AM Cleanroom Build and Performance (AMCBP) adopts appropriate Lean tools to our cleanroom construction projects. They all begin with a master plan. Then, depending on the project specifics, will utilize Last Planner, TAKT monitoring, 5S, and work-flow mapping.
These are supported with a communication plan, quality plan, and project plan that impact Quality Assurance (QA) and Quality Control (QC) to enable construction project success. We define construction project success as delivering on cost, quality, and schedule — not settling for the “Pick 2” paradigm.
The Source of Our Lean Methodology for Cleanroom Construction
We have studied Lean methods from the manufacturing sector and applied these methods to our project support for cleanroom construction. Our studies have indicated that there are systematic and common impediments in construction projects.
Most of the issues arise from not fully knowing what, when, and where work is needed. This is compounded by having each team work out their own project plans from the master schedule plan. These plans begin with accurate coordination, but, due to statistical (normal) variations, the plans quickly lose synchronization.
The power of applying Lean to projects is utilizing the planning tools to create very clear instructions, guidelines, processes, and work-flow mapping for project execution. This ensures the work is performed in alignment with the project objectives of Cost, Quality, and Schedule, and the plans remain synchronized through strong communication.
Communication Plan: The Importance of Communicating the Master Plan
Communication plays a vital role in addressing normal variation. We define normal variations by its statistical definition that any process activity experiences and forms a Bell Curve. However, typical plans do not account for such variation, and that is when the plans begin to lose synchronization.
Evidence-based communication of the work that supports the master plan is vital. However, this tracking needs to be significantly more effective than any of the project plans — including master plans — or sub-project team plans.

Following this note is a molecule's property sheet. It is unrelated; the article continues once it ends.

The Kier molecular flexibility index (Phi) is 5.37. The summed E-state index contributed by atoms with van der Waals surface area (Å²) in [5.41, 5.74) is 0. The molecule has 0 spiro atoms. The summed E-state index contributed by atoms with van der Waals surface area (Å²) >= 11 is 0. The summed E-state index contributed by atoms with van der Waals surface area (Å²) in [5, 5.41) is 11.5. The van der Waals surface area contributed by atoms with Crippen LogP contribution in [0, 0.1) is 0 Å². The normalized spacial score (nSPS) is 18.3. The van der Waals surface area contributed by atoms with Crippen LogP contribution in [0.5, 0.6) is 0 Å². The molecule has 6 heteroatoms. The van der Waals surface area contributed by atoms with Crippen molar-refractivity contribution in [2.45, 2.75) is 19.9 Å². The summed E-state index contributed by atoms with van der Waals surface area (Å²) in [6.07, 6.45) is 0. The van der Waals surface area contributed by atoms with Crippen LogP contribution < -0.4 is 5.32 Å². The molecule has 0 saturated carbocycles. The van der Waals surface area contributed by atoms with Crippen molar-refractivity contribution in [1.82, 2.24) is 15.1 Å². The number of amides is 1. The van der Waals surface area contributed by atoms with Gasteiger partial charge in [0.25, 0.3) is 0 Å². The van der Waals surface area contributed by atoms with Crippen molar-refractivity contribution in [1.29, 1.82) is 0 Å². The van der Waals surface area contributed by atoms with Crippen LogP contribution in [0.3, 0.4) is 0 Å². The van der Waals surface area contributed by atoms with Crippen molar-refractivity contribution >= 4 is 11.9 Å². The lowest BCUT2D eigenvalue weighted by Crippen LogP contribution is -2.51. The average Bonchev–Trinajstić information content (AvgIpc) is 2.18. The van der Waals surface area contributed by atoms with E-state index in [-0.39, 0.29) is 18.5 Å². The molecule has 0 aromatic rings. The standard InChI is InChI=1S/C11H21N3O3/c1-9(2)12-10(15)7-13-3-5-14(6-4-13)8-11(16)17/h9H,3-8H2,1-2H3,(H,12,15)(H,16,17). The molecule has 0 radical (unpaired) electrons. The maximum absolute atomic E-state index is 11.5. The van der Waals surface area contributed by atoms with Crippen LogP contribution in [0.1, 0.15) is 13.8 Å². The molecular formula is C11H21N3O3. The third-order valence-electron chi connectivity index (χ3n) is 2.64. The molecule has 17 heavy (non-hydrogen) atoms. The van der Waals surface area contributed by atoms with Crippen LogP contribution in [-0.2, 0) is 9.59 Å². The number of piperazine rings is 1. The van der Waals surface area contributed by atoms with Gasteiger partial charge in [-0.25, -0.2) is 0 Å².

Communication must be delivered in a Lean way to remove all forms of waste in each process. A process map of the communication channels in a typical construction project helps identify wastes that impede progress. The sources of these wastes include:
- Paper copies
- Illegible writing
- Improper transfer and hand-offs between participants
- Miscommunication of status
Quality Plan: Real-Time Coordination of Processes
The next major element of an effective QA/QC process in cleanroom construction is ensuring that the quality requirements are understood, addressed, and completed. The requirements should include the schedule coordination, as well as the testing that needs to be conducted.
Quality assurance planning represents a supporting project plan. If we were to describe each element of Mechanical, Electrical, and Process (MEP) as the vertical project elements, then Quality Assurance is the supporting horizontal effort that commissions the systems.
Providing this support in real-time enables immediate resolution for any potential issues. However, the sources of waste that we identified will still impede productivity without the next element.
Project Plan: Proper Alignment with Project Confidence
Typical planning behavior is to use the 50th percentile (average) durations as the 95th percentile confidence (which is self-contradictory) and not aligning the duration population with the confidence interval.
Applying the Lean methodology to cleanroom construction allows our teams to achieve proper alignment of planning and confidence to close the gap and support the master plan.
When the master plan is fully supported, we are capable of achieving Quality Assurance and Quality Control to successfully complete each cleanroom construction project.
Download the eBook On Lean Construction Project Management
Our parent company, AMTS, recently released a new whitepaper, Construction Project Management: A Solution to Dramatically Improve the QA/QC Process.
The whitepaper goes into further detail about how we apply Lean to construction project management to deliver on cost, quality, and schedule. We outline the steps required to support effective communication, quality status checks to reduce re-work, and clear planning.